posted on Mar, 18 2010 @ 03:48 AM

Originally posted by Arkady
I could hear all up to and including 19khz. Does that mean I'm like.....totally psychic or something?

Has anyone tested to make sure that 20khz is really there?? I was listening and it dropped out rather abruptly after 19khz, no minor drop leading up to it... 19 was very loud high pitched and irritating and at 20 it just dissappeared.

posted on Mar, 18 2010 @ 04:01 AM
reply to post by K_OS

I suppose I trust when people say they can hear all the frequencies including 20khz that it is there...I can't even hear 19.

[edit on 23/01/2010 by jinx880101]

posted on Mar, 18 2010 @ 04:28 AM
Thanks for this, managed to identify that the constant tinitus tone i've heard since I was younger is about 4khz-ish.

I could hear from 20hz til about 10khz and I'm 28, I suspect that the tinitus tone drowns out some of the sounds. Incidently around the 7khz mark it caused my tinitus to go a little odd.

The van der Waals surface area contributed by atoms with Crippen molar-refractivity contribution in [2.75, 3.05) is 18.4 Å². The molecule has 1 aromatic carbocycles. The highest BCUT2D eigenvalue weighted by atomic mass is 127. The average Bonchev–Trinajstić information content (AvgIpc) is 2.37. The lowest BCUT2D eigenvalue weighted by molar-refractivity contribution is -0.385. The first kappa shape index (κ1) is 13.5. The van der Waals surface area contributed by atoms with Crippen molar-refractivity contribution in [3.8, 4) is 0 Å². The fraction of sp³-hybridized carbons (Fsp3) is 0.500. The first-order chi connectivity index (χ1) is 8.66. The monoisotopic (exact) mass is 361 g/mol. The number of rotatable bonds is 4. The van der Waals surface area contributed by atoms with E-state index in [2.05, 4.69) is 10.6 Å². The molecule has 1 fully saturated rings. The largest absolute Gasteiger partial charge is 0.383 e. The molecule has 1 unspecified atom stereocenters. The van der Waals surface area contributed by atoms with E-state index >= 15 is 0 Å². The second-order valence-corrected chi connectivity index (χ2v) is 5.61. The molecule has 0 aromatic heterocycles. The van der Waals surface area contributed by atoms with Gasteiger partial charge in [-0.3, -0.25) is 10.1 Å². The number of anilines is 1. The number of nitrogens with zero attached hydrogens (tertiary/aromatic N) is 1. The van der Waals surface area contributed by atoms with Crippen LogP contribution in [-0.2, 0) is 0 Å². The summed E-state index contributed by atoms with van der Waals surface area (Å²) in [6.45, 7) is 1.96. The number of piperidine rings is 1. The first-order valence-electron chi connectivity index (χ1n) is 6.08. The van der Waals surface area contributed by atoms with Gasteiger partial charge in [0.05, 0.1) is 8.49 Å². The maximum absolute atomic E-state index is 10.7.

posted on Mar, 18 2010 @ 05:36 AM
30hz to 17-18khz and im 17.


posted on Mar, 18 2010 @ 05:38 AM
In shop class back in HS I built a custom cabinet that housed 4 12inch woofers in a twin isobaric box for my car. I had a official test disk with the same test as the video but also let you advance each track for each 10Hz. Basically you can use the feedback to tune your cabinets and find out what frequency causes your license plate to wobble. My ride would clip out at anything below 10Hz but you could feel 10-30Hz real nice. It was tuned for 50-70Hz and you could hear it from far far away even at low volumes.